I like to think my mother raised me the right way. I have the utmost respect for women, certainly more respect than I have for men. Men just have to roll out of bed, slap on that old T-shirt, brush their teeth and, if they’re feeling particularly ambitious, clean their ears.
Women have to apply makeup, deal with all that feminine hygiene stuff I dare not investigate, spend a good hour spraying various freezing substances into their hair, make sure this blouse doesn’t clash with these trousers, shave any undesirable body hair, worry if this skirt overly emphasises those hips, wonder if their eyelashes look long enough. All this so they can go into a workplace where they have to prove to idiots that they’re smart enough to be there in the first place. I’m not particularly proud I was born with a Y chromosome, but, at the risk of sounding smug, I feel quite fortunate.
This said, I have a confession: I have been to a strip club. I recognise it is difficult to be considered a respectable and distinguished man after that admission, but there it is. I’m not one of those guys who has made a habit of it, catches the noon buffet or knows the dancers by name, mind you, but I, sadly, have visited the odd establishment on one or two occasions. Most of these excursions have been suggested by friends, usually old friends I haven’t seen in a while looking to do something “crazy”. If I were the type to try to rationalise my missteps, I would say that I have been merely a follower of more pumped-up, testosterone-enhanced comrades. But the fact remains, I went, so I won’t try to talk my way out of it.
Actually, there is something inherently honest about a strip club. It is a truly logical place of business, an ode to supply and demand. There are men who want to see women’s bare breasts, and there are women who provide the service. Guns and butter, I think they taught us in A Level Economics. Run properly, it’s the rare British establishment that actually adheres to truth in advertising. It’s certainly more honest than places like Hooters in New York, where corporate types can wander in after work, have their drinks, make snide, crude remarks about the waitresses and pretend they’re not doing anything wrong.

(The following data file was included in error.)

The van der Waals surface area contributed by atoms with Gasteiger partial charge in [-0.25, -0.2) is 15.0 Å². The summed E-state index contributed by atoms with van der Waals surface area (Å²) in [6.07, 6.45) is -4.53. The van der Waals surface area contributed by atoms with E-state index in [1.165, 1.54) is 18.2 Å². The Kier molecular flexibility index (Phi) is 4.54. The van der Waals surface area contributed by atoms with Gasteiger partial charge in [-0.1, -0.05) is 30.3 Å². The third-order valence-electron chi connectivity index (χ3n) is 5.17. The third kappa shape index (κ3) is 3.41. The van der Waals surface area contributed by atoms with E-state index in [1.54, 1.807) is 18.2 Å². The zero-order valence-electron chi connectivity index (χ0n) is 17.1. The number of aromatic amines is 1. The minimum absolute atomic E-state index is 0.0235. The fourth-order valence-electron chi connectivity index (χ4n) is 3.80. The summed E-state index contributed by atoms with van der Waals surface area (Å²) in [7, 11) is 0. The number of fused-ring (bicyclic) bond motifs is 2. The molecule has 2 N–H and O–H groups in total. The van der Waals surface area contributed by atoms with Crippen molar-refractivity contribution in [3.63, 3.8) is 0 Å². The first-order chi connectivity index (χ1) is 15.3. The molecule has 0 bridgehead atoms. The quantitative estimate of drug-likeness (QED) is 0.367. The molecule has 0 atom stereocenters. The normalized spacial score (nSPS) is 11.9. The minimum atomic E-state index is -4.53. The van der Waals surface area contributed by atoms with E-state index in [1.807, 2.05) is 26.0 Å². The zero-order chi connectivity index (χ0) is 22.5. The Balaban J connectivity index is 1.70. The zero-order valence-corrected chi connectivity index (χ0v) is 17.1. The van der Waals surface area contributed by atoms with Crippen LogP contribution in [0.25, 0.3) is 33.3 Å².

There are two types of people who upset the delicate dynamic of strip clubs. One is the obvious hooligan, the drunken bastard with the wandering hands, the one who pounds on the tables and calls the dancers sluts and bitches because he can’t call his wife that. Usually the thick-necked bouncer guys take care of guys like that quickly.
Then there are guys like me, the ones who try to talk to the dancers, try to find out what makes them tick, why they chose this particular vocation. These guys are also the ones most likely to whine to the dancers about their rich fiancées leaving them to hike through the wilderness. These guys don’t need to go to a strip club; they need to go to a shrink. There is a reason I am one of these people.
In the summer of 2009, I was invited to a friend’s stag do. I was appropriately wary, especially considering my friend was, well… a bit rough around the edges. In addition, he would be the only person I would know at the party, meaning, since I wouldn’t want to monopolise the time of the guest of honour for the majority of the evening, I would be on my own.
Still, I was more than a little intrigued. The big night came, and I headed to my friend’s parents’ home for the festivities, which, truth be told, I found to be somewhat strange. Things were adequately casual at first, a bunch of guys sitting around, smoking and drinking, playing cards, throwing darts, lamenting the state of football, moaning about their girlfriends. For a while, it looked like my stripper apprehension was all for naught; I mean, I had just fleeced my friend’s decrepit grandfather out of 10 quid in a game of darts, and no matter how I tried to get my mind around it, I couldn’t imagine a scenario in which this particular octogenarian would be able to handle a lap dance.